08/19/14 — The house a wing built

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The house a wing built

By Kirsten Ballard
Published in News on August 19, 2014 2:08 PM

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Grisby Adolphus, left, sustainment flight superintendent with the 916th Air Refueling Wing, and Shamel Anderson, a senior airman, remove boards from the ceiling during a Habitat for Humanity work day in Fremont in which Air Force personnel helped prepare to build a home. About 30 volunteers took part in the project.

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First Lt. Cheryl Wagner removes nails while volunteering for a group build with Habitat for Humanity with other airmen from Seymour Johnson Air Force Base. The group helped prepare for the construction of a home.

FREMONT -- Andre Suitt is no stranger to service -- or to having a hammer in his hand.

In his spare time, he's a mentor, a basketball coach and a community volunteer.

So when he heard about the chance to build a home for a local family in need, there was no question -- it was something he wanted to do.

When Suitt isn't working with young people or helping out his neighbors, he is protecting them.

Suitt, a member of the 916th Air Refueling Wing, was one of several locally stationed airmen who participated in a Habitat for Humanity build Friday in Fremont.

The airman showed up, in part, to be a role model for the lifestyle he tries to inspire in his young mentees.

"If you're not old enough to have a job, then (community involvement) keeps you out of trouble," he said. "It certainly did for me."

So when some 30 volunteers gathered on Sycamore Street to gut a house that, in the near future, will be a home, he was among the crowd.

Seymour Johnson Air Force Base is known for, among other things, its airmen's involvement in the communities outside the gate.

But Master Sgt. Kenneth Plott said their motivation to serve doesn't come from commanders.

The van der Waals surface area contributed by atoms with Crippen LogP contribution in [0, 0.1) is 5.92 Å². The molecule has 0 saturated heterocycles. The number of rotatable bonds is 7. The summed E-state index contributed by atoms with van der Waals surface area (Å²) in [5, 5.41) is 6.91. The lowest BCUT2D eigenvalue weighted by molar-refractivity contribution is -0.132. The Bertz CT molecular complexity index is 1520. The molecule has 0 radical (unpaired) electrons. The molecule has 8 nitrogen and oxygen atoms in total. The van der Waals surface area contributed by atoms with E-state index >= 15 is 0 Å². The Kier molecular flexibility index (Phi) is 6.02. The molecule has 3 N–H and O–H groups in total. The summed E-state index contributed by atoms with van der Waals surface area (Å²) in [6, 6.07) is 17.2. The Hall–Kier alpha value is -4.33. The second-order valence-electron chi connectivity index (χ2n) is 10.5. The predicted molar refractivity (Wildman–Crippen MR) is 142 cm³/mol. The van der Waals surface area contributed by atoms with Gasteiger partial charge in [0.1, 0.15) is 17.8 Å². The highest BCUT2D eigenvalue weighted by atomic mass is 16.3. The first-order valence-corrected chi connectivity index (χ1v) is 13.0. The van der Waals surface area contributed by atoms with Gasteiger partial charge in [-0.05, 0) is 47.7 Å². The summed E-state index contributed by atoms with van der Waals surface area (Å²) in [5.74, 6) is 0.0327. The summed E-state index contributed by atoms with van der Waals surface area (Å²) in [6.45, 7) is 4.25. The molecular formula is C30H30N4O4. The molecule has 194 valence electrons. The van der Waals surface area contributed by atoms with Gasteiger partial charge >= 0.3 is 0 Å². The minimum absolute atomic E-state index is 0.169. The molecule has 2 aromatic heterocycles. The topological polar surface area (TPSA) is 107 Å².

It is simply in their blood.

"People think we have to do things like this because we're on base," he said. "We're not forced to do anything but our jobs. ... We get to take a break from work and do something great for the community."

Senior Airman Tiffany Barnes agreed.

"It's one of our core values: Service before self," she said, in between moments spent ripping nails from the walls.

Senior Airman Chynarri Brooks, like her comrades, is used to spending her free time making her community a better place.

She volunteers with Meals on Wheels and has participated in other Habitat projects.

"I thought the build would probably be fun and it would help someone out," she said.

But she did admit to another motivation.

"This is fun," she said. "I like destroying stuff."

Some of the airmen who took part in the Habitat build are members of the Airlift Tanker Association Kitty Hawk, one of the service organizations on Seymour Johnson Air Force Base. The organization's chapter president, Jon Sorcic, said he is considering sending airmen to a Habitat build every month.

He believes service projects build communities and camaraderie, which is why ATA members also mentor children and visit local retirement homes.

"I've dug ditches, built walls, whatever I can do to help," Sorcic said.

Habitat ReStore operating manager Yvonne Flanagan said the best part of a Habitat build is the result -- a new house for a family.

"At Habitat for Humanity, you know why you're working -- you know the cause," she said. "You're not just working to work."